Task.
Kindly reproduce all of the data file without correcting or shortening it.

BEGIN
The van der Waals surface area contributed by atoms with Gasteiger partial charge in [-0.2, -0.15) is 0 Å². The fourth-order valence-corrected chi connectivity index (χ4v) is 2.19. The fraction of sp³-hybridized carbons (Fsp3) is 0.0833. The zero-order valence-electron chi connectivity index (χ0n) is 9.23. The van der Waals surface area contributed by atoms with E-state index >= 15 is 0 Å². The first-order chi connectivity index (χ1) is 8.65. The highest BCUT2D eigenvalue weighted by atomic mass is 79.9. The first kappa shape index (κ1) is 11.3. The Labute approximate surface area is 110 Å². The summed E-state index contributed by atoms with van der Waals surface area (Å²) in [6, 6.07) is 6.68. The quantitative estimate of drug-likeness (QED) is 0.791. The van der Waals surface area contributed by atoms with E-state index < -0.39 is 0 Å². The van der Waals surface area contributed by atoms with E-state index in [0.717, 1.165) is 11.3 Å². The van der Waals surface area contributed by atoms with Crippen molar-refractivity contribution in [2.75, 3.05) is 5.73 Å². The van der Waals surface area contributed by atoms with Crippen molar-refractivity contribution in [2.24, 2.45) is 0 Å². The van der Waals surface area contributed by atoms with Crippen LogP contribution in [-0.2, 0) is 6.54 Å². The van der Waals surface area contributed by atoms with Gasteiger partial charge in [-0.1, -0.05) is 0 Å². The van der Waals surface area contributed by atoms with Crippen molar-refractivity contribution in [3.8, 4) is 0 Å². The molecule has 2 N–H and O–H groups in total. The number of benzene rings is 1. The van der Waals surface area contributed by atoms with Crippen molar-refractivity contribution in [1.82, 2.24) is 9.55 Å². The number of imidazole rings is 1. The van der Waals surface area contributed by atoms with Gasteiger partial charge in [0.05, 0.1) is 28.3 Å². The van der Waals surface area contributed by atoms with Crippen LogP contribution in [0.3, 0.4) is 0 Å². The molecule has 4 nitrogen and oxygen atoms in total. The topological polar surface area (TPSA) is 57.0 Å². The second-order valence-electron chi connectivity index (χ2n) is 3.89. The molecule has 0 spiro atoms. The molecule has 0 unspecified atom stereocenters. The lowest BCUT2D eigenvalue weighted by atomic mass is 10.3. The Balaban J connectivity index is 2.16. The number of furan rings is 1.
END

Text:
The van der Waals surface area contributed by atoms with Gasteiger partial charge in [-0.2, -0.15) is 0 Å². The fourth-order valence-corrected chi connectivity index (χ4v) is 2.19. The fraction of sp³-hybridized carbons (Fsp3) is 0.0833. The zero-order valence-electron chi connectivity index (χ0n) is 9.23. The van der Waals surface area contributed by atoms with E-state index >= 15 is 0 Å². The first-order chi connectivity index (χ1) is 8.65. The highest BCUT2D eigenvalue weighted by atomic mass is 79.9. The first kappa shape index (κ1) is 11.3. The Labute approximate surface area is 110 Å². The summed E-state index contributed by atoms with van der Waals surface area (Å²) in [6, 6.07) is 6.68. The quantitative estimate of drug-likeness (QED) is 0.791. The van der Waals surface area contributed by atoms with E-state index < -0.39 is 0 Å². The van der Waals surface area contributed by atoms with E-state index in [0.717, 1.165) is 11.3 Å². The van der Waals surface area contributed by atoms with Crippen molar-refractivity contribution in [2.75, 3.05) is 5.73 Å². The van der Waals surface area contributed by atoms with Crippen molar-refractivity contribution in [2.24, 2.45) is 0 Å². The van der Waals surface area contributed by atoms with Crippen LogP contribution in [-0.2, 0) is 6.54 Å². The van der Waals surface area contributed by atoms with Gasteiger partial charge in [-0.1, -0.05) is 0 Å². The van der Waals surface area contributed by atoms with Crippen molar-refractivity contribution in [3.8, 4) is 0 Å². The molecule has 2 N–H and O–H groups in total. The number of benzene rings is 1. The van der Waals surface area contributed by atoms with Crippen molar-refractivity contribution in [1.82, 2.24) is 9.55 Å². The number of imidazole rings is 1. The van der Waals surface area contributed by atoms with Gasteiger partial charge in [0.05, 0.1) is 28.3 Å². The van der Waals surface area contributed by atoms with Crippen LogP contribution in [0.3, 0.4) is 0 Å². The molecule has 4 nitrogen and oxygen atoms in total. The topological polar surface area (TPSA) is 57.0 Å². The second-order valence-electron chi connectivity index (χ2n) is 3.89. The molecule has 0 spiro atoms. The molecule has 0 unspecified atom stereocenters. The lowest BCUT2D eigenvalue weighted by atomic mass is 10.3. The Balaban J connectivity index is 2.16. The number of furan rings is 1.